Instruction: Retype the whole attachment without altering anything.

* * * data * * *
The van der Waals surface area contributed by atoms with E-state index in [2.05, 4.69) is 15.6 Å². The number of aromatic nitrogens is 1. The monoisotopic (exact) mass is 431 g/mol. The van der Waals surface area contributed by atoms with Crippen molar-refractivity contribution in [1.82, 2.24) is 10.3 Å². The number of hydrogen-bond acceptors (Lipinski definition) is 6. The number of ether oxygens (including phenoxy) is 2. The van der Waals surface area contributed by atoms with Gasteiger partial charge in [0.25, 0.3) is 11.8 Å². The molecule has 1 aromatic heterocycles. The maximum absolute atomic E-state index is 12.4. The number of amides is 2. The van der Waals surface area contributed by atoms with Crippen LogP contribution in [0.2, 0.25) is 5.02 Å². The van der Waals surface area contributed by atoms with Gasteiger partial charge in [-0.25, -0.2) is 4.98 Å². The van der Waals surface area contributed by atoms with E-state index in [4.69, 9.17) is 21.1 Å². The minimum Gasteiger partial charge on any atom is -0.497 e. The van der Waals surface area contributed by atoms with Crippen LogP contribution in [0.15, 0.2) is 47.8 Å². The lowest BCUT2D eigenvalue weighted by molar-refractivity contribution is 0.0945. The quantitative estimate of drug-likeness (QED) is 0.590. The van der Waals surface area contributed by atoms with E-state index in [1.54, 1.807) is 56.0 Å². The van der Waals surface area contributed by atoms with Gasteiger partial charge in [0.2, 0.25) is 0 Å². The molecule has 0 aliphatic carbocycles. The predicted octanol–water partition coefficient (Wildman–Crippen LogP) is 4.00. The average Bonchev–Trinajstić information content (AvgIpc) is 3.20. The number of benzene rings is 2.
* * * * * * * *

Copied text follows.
The van der Waals surface area contributed by atoms with E-state index in [2.05, 4.69) is 15.6 Å². The number of aromatic nitrogens is 1. The monoisotopic (exact) mass is 431 g/mol. The van der Waals surface area contributed by atoms with Crippen molar-refractivity contribution in [1.82, 2.24) is 10.3 Å². The number of hydrogen-bond acceptors (Lipinski definition) is 6. The number of ether oxygens (including phenoxy) is 2. The van der Waals surface area contributed by atoms with Gasteiger partial charge in [0.25, 0.3) is 11.8 Å². The molecule has 1 aromatic heterocycles. The maximum absolute atomic E-state index is 12.4. The number of amides is 2. The van der Waals surface area contributed by atoms with Crippen LogP contribution in [0.2, 0.25) is 5.02 Å². The van der Waals surface area contributed by atoms with Gasteiger partial charge in [-0.25, -0.2) is 4.98 Å². The van der Waals surface area contributed by atoms with E-state index in [4.69, 9.17) is 21.1 Å². The minimum Gasteiger partial charge on any atom is -0.497 e. The van der Waals surface area contributed by atoms with Crippen LogP contribution in [0.15, 0.2) is 47.8 Å². The lowest BCUT2D eigenvalue weighted by molar-refractivity contribution is 0.0945. The quantitative estimate of drug-likeness (QED) is 0.590. The van der Waals surface area contributed by atoms with E-state index in [1.54, 1.807) is 56.0 Å². The van der Waals surface area contributed by atoms with Gasteiger partial charge in [0.2, 0.25) is 0 Å². The molecule has 0 aliphatic carbocycles. The predicted octanol–water partition coefficient (Wildman–Crippen LogP) is 4.00. The average Bonchev–Trinajstić information content (AvgIpc) is 3.20. The number of benzene rings is 2.